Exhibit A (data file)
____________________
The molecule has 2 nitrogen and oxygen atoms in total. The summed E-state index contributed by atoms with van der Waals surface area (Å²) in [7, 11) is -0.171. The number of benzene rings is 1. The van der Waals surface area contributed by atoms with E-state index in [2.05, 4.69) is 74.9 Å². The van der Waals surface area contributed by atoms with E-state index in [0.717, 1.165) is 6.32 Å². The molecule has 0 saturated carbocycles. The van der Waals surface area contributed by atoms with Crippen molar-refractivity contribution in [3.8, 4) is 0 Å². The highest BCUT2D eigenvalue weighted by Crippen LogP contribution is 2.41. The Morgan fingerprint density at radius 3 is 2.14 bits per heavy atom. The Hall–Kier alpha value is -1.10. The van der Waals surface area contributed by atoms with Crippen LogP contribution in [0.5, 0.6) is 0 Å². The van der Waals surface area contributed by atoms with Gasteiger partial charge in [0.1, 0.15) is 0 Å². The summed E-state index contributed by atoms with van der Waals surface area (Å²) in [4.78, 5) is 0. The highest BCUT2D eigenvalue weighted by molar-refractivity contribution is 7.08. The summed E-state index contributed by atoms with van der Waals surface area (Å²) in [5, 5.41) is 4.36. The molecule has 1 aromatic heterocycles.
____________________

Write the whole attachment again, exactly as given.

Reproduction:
The molecule has 2 nitrogen and oxygen atoms in total. The summed E-state index contributed by atoms with van der Waals surface area (Å²) in [7, 11) is -0.171. The number of benzene rings is 1. The van der Waals surface area contributed by atoms with E-state index in [2.05, 4.69) is 74.9 Å². The van der Waals surface area contributed by atoms with E-state index in [0.717, 1.165) is 6.32 Å². The molecule has 0 saturated carbocycles. The van der Waals surface area contributed by atoms with Crippen molar-refractivity contribution in [3.8, 4) is 0 Å². The highest BCUT2D eigenvalue weighted by Crippen LogP contribution is 2.41. The Morgan fingerprint density at radius 3 is 2.14 bits per heavy atom. The Hall–Kier alpha value is -1.10. The van der Waals surface area contributed by atoms with Crippen LogP contribution in [0.5, 0.6) is 0 Å². The van der Waals surface area contributed by atoms with Gasteiger partial charge in [0.1, 0.15) is 0 Å². The summed E-state index contributed by atoms with van der Waals surface area (Å²) in [4.78, 5) is 0. The highest BCUT2D eigenvalue weighted by molar-refractivity contribution is 7.08. The summed E-state index contributed by atoms with van der Waals surface area (Å²) in [5, 5.41) is 4.36. The molecule has 1 aromatic heterocycles.